The US Food and Drug Administration (FDA) has advised bakers to avoid using glitters or dust products as decorative elements of their baked goods. The warning came after a variety of instructional videos online promote the use of these decorations for the baked goods they showed how to make. Unless the decoration was made specifically to be eaten, a “non-toxic” label may not be enough to ensure one’s safety when ingesting something glittery.
The warning is especially important during the holiday season as more people buy beautifully-decorated cakes for parties or get-togethers. The sparkles or dusting may make the cake look more appealing, but it’s important to consider whether or not this physical appeal is worth it. Before you eat that sparkly cupcake, you should know what truly edible glitter is.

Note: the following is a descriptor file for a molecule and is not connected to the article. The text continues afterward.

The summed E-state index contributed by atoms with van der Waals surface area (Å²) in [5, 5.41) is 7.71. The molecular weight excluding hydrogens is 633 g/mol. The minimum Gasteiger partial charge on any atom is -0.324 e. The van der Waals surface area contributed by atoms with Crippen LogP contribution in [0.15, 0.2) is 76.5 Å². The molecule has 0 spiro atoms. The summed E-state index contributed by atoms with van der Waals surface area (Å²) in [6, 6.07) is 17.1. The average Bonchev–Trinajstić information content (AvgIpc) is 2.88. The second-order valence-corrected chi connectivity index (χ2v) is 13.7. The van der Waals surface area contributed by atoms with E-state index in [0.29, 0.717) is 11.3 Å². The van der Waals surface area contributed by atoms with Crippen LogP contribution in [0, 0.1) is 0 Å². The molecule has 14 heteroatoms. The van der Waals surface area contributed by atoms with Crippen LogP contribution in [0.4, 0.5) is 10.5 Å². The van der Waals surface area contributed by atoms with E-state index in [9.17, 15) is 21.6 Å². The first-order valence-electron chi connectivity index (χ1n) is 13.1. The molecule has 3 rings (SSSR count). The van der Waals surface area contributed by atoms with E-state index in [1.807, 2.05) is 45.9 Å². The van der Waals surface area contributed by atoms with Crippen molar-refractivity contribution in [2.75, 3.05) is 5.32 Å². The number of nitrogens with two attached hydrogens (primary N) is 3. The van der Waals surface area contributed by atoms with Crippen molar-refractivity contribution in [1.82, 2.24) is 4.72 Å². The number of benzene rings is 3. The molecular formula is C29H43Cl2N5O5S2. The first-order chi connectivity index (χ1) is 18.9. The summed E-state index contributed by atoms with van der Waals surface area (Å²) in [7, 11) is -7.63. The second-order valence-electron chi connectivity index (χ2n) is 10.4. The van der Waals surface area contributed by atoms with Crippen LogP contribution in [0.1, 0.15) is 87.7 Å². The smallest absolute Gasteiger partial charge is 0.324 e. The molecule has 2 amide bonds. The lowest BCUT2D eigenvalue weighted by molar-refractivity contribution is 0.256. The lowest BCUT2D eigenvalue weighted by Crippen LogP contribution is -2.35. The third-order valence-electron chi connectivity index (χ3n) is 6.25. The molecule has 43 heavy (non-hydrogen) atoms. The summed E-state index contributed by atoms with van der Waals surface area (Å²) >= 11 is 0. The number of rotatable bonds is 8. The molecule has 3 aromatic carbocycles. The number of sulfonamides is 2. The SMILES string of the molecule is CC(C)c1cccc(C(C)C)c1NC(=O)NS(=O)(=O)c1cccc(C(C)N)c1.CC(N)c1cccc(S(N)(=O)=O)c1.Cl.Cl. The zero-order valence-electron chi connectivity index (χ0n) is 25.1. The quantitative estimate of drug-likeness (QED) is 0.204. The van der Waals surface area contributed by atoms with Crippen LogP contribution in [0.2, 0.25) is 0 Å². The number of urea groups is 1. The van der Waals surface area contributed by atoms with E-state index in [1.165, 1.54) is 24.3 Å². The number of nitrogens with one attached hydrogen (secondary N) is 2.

The FDA specifies that “edible” glitters usually contain sugar, gum Arabic, maltodextrin, cornstarch, and colour additives that are deemed safe to eat. Some glitters are not made of these ingredients but are deemed “non-toxic” instead of “edible.” Materials that are labeled as “non-toxic” are usually made of inert materials; however, just because they won’t have an immediate violent reaction doesn’t mean it’s safe to ingest in more than small quantities. Glitters that are usually composed of plastics, some sort of colouring, and a reflective material like aluminium. They’re usually not harmful unless inhaled, but in large quantities, there could be bad effects.
Other than the biological dangers of ingesting a lot of non-edible materials, there are bad environmental effects to microplastics when they are discarded. For example, ingested glitters may end up in the sea when sewage pours out into it, and they could be detrimental to the health of marine creatures. This serves as a reminder that just because we aren’t affected doesn’t mean that there aren’t consequences to our actions.
For health, safety, and environmental reasons, we should think twice before using decorative glitters on our cakes. If they are specifically labelled as “edible,” it’s probably good to use. If something is labelled as “non-toxic” instead of specifically edible, then it’s probably good to think twice before using it.